One of the most frequently asked questions of President Mark Gearan is how realistic is NBC’s prime-time show “The West Wing.” To help answer that question President Gearan, former assistant to the President, director of communications and deputy chief of staff, brought a group of former White House staffers to Hobart and William Smith Colleges last night, April 24, to offer insight.
The forum, called “The Real West Wing,” was presented as part of the President’s Forum lecture series and featured former press secretary Jake Siewert, former presidential assistant Stephen Goodin, former White House secretary Betty Currie and John Harris of The Washington Post. The event was recorded to be later televised on C-SPAN and aired live on WEOS FM 89.7.
The forum began with the staff members offering brief comments on their interpretation of the primetime show, which portrays the goings-on in the White House nerve center. Siewert said the hectic 24-hour on-call lifestyle is very realistic and he recalled being awoken by members of the press many mornings. He also believes the show captures the humanity involved in each decision made in the executive office. Goodin pointed out differences such as that the President’s assistant would never date the President’s daughter, you can’t snap off to the President and they didn’t end every conversation with “Thank you, Mr. President.”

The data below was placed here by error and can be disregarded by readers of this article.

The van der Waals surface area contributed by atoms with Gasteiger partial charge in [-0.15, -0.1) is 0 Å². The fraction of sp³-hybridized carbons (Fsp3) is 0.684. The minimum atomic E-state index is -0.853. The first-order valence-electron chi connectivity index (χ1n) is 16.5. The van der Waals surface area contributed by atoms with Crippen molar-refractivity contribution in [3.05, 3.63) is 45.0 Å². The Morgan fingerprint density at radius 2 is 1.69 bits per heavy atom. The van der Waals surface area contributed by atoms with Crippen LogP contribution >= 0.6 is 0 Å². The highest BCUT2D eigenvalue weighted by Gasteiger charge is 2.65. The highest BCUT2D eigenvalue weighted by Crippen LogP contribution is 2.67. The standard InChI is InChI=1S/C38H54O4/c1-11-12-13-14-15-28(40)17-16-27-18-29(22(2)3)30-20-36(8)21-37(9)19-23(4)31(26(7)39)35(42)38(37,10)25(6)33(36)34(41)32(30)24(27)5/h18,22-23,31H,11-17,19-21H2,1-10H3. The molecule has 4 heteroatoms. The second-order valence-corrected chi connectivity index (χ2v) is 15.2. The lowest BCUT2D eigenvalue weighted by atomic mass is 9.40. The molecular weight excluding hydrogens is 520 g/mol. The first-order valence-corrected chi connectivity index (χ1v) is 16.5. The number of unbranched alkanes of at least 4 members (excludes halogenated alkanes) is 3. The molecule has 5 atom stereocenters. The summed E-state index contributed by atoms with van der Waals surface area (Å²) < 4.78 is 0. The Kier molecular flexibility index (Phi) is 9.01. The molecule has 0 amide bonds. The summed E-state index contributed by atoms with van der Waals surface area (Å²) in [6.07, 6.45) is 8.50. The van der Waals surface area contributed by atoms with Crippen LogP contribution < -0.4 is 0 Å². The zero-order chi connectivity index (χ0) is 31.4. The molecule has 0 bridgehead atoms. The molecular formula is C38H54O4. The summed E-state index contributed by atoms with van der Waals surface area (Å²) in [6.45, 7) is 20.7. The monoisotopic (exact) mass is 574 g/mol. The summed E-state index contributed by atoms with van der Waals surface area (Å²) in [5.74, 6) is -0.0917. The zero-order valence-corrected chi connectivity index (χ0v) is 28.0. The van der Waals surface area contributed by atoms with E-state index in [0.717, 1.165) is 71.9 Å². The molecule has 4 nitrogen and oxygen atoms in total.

Then, once the floor was opened to the audience, the panel was asked questions about the real White House during the Clinton Administration and their most memorable moments in the relationship between the President and Vice President.
From the Washington Post's “The Note”:
“The Note loves the meta-ness of last night's “President's Forum” at Hobart and William Smith Colleges. Betty Currie, Jake Siewert, Stephen Goodin, and John Harris all found their way to Geneva, New York, to lend a helping hand to Hobart's president (and former Clintonista), Mark Gearan. It may be due to the deadline of the campus weekly, The Herald, but The Note was very disappointed this event did not get the coverage it so clearly deserved.”
The Note is written by members of the ABC News Political Unit Mark Halperin, Marc Ambinder, David Chalian & Brooke Brower.